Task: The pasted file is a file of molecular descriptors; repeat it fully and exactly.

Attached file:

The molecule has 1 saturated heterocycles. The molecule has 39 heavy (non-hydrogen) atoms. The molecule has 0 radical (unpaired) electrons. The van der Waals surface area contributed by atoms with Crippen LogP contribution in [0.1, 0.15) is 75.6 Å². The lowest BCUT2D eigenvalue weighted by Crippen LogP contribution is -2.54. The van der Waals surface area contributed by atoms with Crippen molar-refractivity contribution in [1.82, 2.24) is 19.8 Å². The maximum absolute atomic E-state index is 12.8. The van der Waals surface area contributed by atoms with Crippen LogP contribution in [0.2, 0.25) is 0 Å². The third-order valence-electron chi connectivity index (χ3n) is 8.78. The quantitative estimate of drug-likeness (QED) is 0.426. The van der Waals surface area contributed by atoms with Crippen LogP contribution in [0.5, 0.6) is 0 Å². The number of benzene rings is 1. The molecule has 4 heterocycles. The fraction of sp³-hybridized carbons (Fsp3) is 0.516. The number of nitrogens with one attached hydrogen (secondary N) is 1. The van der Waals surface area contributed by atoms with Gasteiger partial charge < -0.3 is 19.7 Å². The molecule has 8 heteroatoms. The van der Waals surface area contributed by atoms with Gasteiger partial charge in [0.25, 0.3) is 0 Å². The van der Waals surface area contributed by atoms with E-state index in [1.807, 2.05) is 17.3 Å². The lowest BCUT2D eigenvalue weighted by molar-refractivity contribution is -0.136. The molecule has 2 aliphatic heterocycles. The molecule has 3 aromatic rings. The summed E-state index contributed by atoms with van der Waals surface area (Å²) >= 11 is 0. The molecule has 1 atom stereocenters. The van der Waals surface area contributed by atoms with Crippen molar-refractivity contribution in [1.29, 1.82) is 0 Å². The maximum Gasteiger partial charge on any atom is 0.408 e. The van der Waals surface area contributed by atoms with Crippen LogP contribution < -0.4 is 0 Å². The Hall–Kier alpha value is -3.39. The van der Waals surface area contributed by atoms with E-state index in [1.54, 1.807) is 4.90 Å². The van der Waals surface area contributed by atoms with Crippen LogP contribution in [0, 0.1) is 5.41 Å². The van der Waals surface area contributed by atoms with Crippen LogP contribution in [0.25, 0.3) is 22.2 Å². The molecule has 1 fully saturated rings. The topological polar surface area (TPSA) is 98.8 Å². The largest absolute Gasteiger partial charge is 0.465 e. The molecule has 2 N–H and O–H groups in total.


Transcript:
The molecule has 1 saturated heterocycles. The molecule has 39 heavy (non-hydrogen) atoms. The molecule has 0 radical (unpaired) electrons. The van der Waals surface area contributed by atoms with Crippen LogP contribution in [0.1, 0.15) is 75.6 Å². The lowest BCUT2D eigenvalue weighted by Crippen LogP contribution is -2.54. The van der Waals surface area contributed by atoms with Crippen molar-refractivity contribution in [1.82, 2.24) is 19.8 Å². The maximum absolute atomic E-state index is 12.8. The van der Waals surface area contributed by atoms with Crippen LogP contribution in [0.2, 0.25) is 0 Å². The third-order valence-electron chi connectivity index (χ3n) is 8.78. The quantitative estimate of drug-likeness (QED) is 0.426. The van der Waals surface area contributed by atoms with Crippen LogP contribution in [0.5, 0.6) is 0 Å². The number of benzene rings is 1. The molecule has 4 heterocycles. The fraction of sp³-hybridized carbons (Fsp3) is 0.516. The number of nitrogens with one attached hydrogen (secondary N) is 1. The van der Waals surface area contributed by atoms with Gasteiger partial charge < -0.3 is 19.7 Å². The molecule has 8 heteroatoms. The van der Waals surface area contributed by atoms with Gasteiger partial charge in [0.25, 0.3) is 0 Å². The van der Waals surface area contributed by atoms with E-state index in [1.807, 2.05) is 17.3 Å². The lowest BCUT2D eigenvalue weighted by molar-refractivity contribution is -0.136. The molecule has 2 aliphatic heterocycles. The molecule has 3 aromatic rings. The summed E-state index contributed by atoms with van der Waals surface area (Å²) >= 11 is 0. The molecule has 1 atom stereocenters. The van der Waals surface area contributed by atoms with Crippen molar-refractivity contribution in [1.29, 1.82) is 0 Å². The maximum Gasteiger partial charge on any atom is 0.408 e. The van der Waals surface area contributed by atoms with Crippen LogP contribution < -0.4 is 0 Å². The Hall–Kier alpha value is -3.39. The van der Waals surface area contributed by atoms with E-state index in [1.54, 1.807) is 4.90 Å². The van der Waals surface area contributed by atoms with Crippen LogP contribution in [0, 0.1) is 5.41 Å². The van der Waals surface area contributed by atoms with Crippen LogP contribution in [0.25, 0.3) is 22.2 Å². The molecule has 1 fully saturated rings. The topological polar surface area (TPSA) is 98.8 Å². The largest absolute Gasteiger partial charge is 0.465 e. The molecule has 2 N–H and O–H groups in total.